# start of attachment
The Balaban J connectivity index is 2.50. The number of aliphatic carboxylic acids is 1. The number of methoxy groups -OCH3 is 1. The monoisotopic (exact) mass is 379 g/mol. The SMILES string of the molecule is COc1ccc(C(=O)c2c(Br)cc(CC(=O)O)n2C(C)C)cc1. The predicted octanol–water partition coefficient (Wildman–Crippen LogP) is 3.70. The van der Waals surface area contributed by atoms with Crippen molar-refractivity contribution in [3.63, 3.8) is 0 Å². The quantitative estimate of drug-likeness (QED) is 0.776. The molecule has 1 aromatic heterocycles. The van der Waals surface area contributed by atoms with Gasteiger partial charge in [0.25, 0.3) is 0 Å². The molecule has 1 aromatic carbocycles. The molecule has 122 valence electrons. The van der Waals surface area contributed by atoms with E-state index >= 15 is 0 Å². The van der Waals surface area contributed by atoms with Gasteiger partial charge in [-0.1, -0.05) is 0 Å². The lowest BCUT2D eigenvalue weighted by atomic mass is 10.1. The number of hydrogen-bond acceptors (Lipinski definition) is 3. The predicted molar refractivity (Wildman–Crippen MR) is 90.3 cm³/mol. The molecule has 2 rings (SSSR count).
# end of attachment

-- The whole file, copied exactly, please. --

The Balaban J connectivity index is 2.50. The number of aliphatic carboxylic acids is 1. The number of methoxy groups -OCH3 is 1. The monoisotopic (exact) mass is 379 g/mol. The SMILES string of the molecule is COc1ccc(C(=O)c2c(Br)cc(CC(=O)O)n2C(C)C)cc1. The predicted octanol–water partition coefficient (Wildman–Crippen LogP) is 3.70. The van der Waals surface area contributed by atoms with Crippen molar-refractivity contribution in [3.63, 3.8) is 0 Å². The quantitative estimate of drug-likeness (QED) is 0.776. The molecule has 1 aromatic heterocycles. The van der Waals surface area contributed by atoms with Gasteiger partial charge in [0.25, 0.3) is 0 Å². The molecule has 1 aromatic carbocycles. The molecule has 122 valence electrons. The van der Waals surface area contributed by atoms with E-state index >= 15 is 0 Å². The van der Waals surface area contributed by atoms with Gasteiger partial charge in [-0.1, -0.05) is 0 Å². The lowest BCUT2D eigenvalue weighted by atomic mass is 10.1. The number of hydrogen-bond acceptors (Lipinski definition) is 3. The predicted molar refractivity (Wildman–Crippen MR) is 90.3 cm³/mol. The molecule has 2 rings (SSSR count).